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How Do I Know When Therapy Is Done?

As I was checking out the redesigned Anxiety & Depression Association of America’s website (which is really great), I ran across an article called How to Know When to Seek Therapy by Lynn Siqueland, PhD

Very timely and always a good topic. It got me thinking about a question I get a lot:

How do I know when therapy is done?

I think it’s important to point out that therapy shouldn’t necessarily go on forever, at least not in cognitive behavioral therapy (CBT), which is what I practice in treating anxiety disorders. Our purpose is to interrupt patterns of thinking and behaving that no longer serve us.

We want to see improvements!

Going back to Dr. Siqueland’s article, she recommends people seek therapy for anxiety when “the feeling of nervousness, worry or sadness continues, happens a lot, or is very intense …”

Once in therapy, we look for improvements in how you’re functioning and in distress levels. When you start seeing a therapist, I recommend asking them (in your initial session) how they determine these kinds of improvements. It’s also ok to ask them to give you a ballpark estimate of how long it will take, understanding that really, they won’t know until they’ve worked with you a bit. There are just so many factors which determine how fast someone’s able to progress.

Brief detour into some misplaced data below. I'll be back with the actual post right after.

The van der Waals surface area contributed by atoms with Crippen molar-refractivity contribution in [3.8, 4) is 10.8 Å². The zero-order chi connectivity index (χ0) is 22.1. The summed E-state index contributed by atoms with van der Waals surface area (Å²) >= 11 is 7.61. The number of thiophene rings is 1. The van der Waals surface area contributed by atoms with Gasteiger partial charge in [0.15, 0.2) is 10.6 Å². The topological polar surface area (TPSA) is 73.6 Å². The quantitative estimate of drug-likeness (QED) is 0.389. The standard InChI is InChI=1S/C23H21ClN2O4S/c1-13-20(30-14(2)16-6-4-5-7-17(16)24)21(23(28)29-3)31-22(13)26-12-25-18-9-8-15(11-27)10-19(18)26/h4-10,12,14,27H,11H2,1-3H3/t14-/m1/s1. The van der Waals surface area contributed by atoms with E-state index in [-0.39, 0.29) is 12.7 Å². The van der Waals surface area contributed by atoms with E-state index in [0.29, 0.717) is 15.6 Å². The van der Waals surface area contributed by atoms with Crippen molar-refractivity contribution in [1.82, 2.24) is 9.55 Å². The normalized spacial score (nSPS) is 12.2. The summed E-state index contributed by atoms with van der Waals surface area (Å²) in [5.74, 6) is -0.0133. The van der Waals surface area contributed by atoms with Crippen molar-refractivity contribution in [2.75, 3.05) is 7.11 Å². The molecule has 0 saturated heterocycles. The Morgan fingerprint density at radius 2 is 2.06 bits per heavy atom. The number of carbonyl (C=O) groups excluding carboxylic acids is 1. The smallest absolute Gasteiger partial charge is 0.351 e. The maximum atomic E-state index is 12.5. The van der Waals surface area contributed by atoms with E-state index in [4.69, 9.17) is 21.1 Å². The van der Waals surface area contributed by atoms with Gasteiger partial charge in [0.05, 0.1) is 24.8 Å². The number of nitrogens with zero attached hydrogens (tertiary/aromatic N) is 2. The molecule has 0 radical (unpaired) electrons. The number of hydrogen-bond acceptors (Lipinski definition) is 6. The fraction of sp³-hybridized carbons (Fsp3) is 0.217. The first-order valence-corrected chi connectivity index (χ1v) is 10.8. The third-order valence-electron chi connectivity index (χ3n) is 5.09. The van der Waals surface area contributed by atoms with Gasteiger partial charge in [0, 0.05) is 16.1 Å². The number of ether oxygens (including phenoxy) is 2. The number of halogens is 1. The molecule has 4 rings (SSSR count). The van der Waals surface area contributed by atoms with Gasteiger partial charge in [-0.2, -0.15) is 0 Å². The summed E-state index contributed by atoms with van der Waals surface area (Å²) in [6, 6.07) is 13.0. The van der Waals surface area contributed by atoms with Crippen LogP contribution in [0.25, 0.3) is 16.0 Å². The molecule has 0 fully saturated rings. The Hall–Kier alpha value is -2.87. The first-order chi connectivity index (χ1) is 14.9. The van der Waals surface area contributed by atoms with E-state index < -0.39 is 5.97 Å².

It’s also fair to ask what factors may make it slower or faster. For the people I treat, in general, those who do the bare minimum of practice between sessions, don’t do anything supplemental toward their recovery (reading, listening to podcasts, joining recovery communities, looking for additional opportunities to practice) are probably going to need more sessions than someone who is spending more time on their recovery.

Now before you say, “I don’t have that kind of time,” think about how much time you’re spending worrying about and engaging in behaviors to try not to worry. Probably more.

If you’re in CBT, or an offshoot of CBT like exposure and response prevention, acceptance and commitment therapy, or mindfulness-based cognitive therapy, treatment isn’t supposed to last forever and, by forever, I mean north of 6 months at a time.

Another question I hear often is, “what do I do if I think therapy isn’t working?” I’ll tackle that one next month. Until then, if you live in Ohio and want to connect, reach out. If you’re out of state, check out the IOCDF or ADAA websites for providers in your area.